Static File Caching

It’s possible to set expire headers for files that don’t change and are served regularly. This directive can be added to the actual Nginx server block.

location ~* .(jpg|jpeg|png|gif|ico|css|js)$ {
expires 365d;
}

Add and remove any of the file types in the array above to match the types of files your Nginx servers.

Logging

Nginx logs every request that hits the VPS to a log file. If you use analytics to monitor this, you may want to turn this functionality off. Simply edit the access_log directive:

access_log off;

Save and close the file, then run:

sudo service nginx restart

Conclusion

At the end of the day a properly configured server is one that is monitored and tweaked accordingly. None of the variables above are set in stone and will need to be adjusted to each unique case. Even further down the road, you may be looking to further your machine performance with research in load balancing and horizontal scaling. These are just a few of the many enhancements a good sysadmin can make to a server.

<div class=“author”>Submitted by: <a href=“https://twitter.com/alexkavon”>Alex Kavon</div>


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Great tutorial! Useful and well-written.

One thing: It’s good practice to test your configuration changes after making them, before restarting nginx so perhaps add one final step before “service nginx restart” to recommend the user enter “nginx -t” to make sure there are no typos etc in your configuration changes.

Here is a common.conf I have that you can include in your server blocks to make adding servers easier.

listen 80;
index index.php index.html;

# protect dotfiles
location ~ /\. { deny all; error_log off; log_not_found off; }

# ignore common 404s
location = /robots.txt  { access_log off; log_not_found off; }
location = /favicon.ico { access_log off; log_not_found off; }

# case insensitive browser cache for static files
# this is the same list as cloudflare plus extras
location ~* \.(7z|ai|bmp|bz2|class|css|csv|docx?|ejs|eot|eps|flv|gif|gz|html?|ico|jar|jpe?g|js|json|lzh|m4a|m4v|midi?|mov|mp3|mp4|pdf|pict|pls|png|pptx?|ps|psd|rar|rss|rtf|svgz?|swf|tar|tiff?|ttf|txt|wav|webp|woff|xlsx?|zip)$ {
    expires max;
    add_header Pragma public;
    add_header Cache-Control "public, must-revalidate, proxy-revalidate";
}

# static folders cache
location ~ /(static|files|wp-content|images)/ {
    expires max;
    add_header Pragma public;
    add_header Cache-Control "public, must-revalidate, proxy-revalidate";
}

Also make sure that if you’re using regular expressions in the server_name that you give the original host name to PHP, otherwise $_SERVER['SERVER_NAME'] will be the regular expression!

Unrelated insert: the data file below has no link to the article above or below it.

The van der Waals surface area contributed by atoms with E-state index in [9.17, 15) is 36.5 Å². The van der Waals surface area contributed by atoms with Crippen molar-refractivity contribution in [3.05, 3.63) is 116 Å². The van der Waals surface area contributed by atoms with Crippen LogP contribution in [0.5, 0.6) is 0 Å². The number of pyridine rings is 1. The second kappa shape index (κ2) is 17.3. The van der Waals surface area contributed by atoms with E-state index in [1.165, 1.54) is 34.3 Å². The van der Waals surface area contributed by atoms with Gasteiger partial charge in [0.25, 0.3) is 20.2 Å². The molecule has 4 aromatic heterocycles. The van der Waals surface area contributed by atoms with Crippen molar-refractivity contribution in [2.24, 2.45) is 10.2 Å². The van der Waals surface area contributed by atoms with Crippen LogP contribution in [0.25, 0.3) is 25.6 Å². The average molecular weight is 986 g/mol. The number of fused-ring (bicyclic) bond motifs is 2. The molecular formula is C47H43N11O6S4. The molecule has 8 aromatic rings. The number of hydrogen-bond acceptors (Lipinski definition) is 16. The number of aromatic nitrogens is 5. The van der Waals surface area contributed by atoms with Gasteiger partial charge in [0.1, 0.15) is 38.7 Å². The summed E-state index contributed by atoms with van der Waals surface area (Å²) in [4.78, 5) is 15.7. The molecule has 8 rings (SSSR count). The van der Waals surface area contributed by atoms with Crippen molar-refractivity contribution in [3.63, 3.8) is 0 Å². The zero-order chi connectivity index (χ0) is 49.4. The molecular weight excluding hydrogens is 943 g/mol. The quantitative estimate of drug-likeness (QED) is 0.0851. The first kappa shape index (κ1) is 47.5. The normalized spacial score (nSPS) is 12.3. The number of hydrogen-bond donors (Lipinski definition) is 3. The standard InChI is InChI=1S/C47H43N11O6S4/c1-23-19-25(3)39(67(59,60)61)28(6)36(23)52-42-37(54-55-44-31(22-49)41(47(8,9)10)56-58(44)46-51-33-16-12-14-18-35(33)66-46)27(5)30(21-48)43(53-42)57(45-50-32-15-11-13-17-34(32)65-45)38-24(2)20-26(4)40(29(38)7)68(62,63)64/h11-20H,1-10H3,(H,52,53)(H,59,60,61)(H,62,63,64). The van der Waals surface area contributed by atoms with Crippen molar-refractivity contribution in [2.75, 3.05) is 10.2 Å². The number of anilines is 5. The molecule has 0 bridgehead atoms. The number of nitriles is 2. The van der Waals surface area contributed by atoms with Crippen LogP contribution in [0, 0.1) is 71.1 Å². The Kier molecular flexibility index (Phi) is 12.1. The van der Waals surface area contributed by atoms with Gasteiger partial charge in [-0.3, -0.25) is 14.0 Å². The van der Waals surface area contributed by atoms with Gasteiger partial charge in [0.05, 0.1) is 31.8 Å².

In the fastcgi_params file:

fastcgi_param   SERVER_NAME     $host;

Adding the following

location ~* .(jpg|jpeg|png|gif|ico|css|js)$ {
expires 365d;
}

gives me the following error "location" directive is not allowed here in /etc/nginx/nginx.conf:60.

Am I missing something?

Thanks!

@gustavojimenez.folta: The paths to some configuration files might differ from Ubuntu to Debian but since Ubuntu is based on Debian you should be fine following this tutorial on an Ubuntu system.

This directive is responsible for letting our virtual server know many workers to spawn once it has become bound to the proper IP and port(s).

how many workers to spawn once it has become bound to the proper IP and port(s).

Do you make all these changes in the nginx.conf file, because I can’t follow.

Why don’t you use nproc instead of grep processor /proc/cpuinfo | wc -l?

If I set in php.ini:

upload_max_filesize = 2M
max_file_uploads = 20

Then to what size do I set the client_body_buffer_size and client_max_body_size ? Can the buffer/body size be 2M or must it be 20x2=40M or more? And will timeouts also be affected by this?

How to adjust correctly maximum opened files by system? because its related with worker_connections

Hi there,

Thanks for the tutorial. I have a quick question though. I have previously followed this process for a 2GB server and when running ulimit -n I get 1024. I am now following the same process on an 8GB server and the number is the same.

The article suggests that this is actually a low number (for a 512MB server) I would have expected it to be higher on a server that is $75 more expensive if that is the case.

Could you just confirm whether I need to tweak anything on the server to increase this number or is this just a standard number?

When running ulimit with -S or -H the returned value is unlimited